Generally, Dupire's formula is taking derivatives on the call option prices. Here it only uses information of the call options.

If now we have the data including both call and put options, is there a mathematical formula using all the information? Or is there a corresponding Dupire's formula for put options?

  • 7
    $\begingroup$ Just transform your puts into calls using the put-call parity? $\endgroup$
    – Alex
    Nov 20, 2020 at 8:39

1 Answer 1


It depends what you exactly call Dupire's formula. If you take the original formula, valid under zero interest rates and dividends (or equivalently, considering undiscounted option prices on the forwards), which reads $$\sigma_L^2 = 2 \frac{ \frac{\partial C}{\partial T} }{K^2 \frac{\partial^2 C}{\partial K^2}}\,.$$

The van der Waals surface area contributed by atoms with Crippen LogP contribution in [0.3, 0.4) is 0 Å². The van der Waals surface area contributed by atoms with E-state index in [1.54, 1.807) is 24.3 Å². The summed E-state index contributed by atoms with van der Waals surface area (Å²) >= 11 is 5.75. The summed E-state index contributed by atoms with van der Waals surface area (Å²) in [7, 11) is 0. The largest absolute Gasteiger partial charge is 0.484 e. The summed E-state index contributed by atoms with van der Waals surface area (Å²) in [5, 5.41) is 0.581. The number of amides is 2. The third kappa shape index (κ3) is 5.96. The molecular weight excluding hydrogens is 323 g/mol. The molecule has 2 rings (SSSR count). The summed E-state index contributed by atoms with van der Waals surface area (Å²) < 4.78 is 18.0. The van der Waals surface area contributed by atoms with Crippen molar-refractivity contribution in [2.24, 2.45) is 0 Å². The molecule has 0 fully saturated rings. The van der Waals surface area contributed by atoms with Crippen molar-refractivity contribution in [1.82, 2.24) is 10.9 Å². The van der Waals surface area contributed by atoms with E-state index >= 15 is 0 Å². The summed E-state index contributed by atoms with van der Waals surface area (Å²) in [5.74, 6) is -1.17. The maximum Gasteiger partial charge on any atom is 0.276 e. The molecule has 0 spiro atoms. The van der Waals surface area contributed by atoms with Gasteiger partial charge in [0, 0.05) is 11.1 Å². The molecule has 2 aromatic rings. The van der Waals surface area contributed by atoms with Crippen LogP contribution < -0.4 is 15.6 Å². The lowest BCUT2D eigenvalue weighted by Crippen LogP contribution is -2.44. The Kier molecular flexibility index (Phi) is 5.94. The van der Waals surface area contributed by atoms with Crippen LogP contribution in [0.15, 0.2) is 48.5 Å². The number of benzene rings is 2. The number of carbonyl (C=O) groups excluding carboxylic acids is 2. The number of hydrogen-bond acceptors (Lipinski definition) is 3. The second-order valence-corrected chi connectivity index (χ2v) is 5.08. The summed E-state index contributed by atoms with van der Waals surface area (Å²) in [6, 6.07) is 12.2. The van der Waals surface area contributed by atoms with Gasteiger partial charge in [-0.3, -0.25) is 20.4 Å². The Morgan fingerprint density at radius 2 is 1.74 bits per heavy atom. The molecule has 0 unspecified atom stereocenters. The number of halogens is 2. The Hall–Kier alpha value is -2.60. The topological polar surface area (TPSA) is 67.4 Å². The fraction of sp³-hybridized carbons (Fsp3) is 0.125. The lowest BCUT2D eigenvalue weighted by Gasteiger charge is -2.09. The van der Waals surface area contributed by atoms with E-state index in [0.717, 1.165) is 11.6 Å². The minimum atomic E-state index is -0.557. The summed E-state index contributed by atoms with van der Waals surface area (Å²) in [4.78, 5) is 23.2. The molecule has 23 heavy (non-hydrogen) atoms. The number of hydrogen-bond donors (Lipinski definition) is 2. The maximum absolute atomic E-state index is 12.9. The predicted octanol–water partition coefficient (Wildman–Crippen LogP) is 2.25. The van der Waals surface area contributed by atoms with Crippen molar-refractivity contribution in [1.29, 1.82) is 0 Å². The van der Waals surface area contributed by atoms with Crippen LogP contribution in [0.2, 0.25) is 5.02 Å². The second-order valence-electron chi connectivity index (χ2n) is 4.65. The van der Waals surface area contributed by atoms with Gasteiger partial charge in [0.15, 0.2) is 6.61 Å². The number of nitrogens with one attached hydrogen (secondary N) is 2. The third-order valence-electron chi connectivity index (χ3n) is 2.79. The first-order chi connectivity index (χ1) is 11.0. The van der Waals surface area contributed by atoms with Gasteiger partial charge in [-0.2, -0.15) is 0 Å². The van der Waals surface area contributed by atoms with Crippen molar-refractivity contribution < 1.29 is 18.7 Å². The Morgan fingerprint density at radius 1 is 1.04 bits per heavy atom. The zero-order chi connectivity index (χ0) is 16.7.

Then the formula for a put is the same, as the implied density is the same: $\frac{\partial^2 C}{\partial K^2} = \frac{\partial^2 P}{\partial K^2}$. Using the Put-Call parity formula $C-P = F-K$, which also allows to derive the equations in the more general case, we obtain

$$\sigma_L^2 = 2 \frac{ \frac{\partial P}{\partial T} }{K^2 \frac{\partial^2 P}{\partial K^2}}\,.$$


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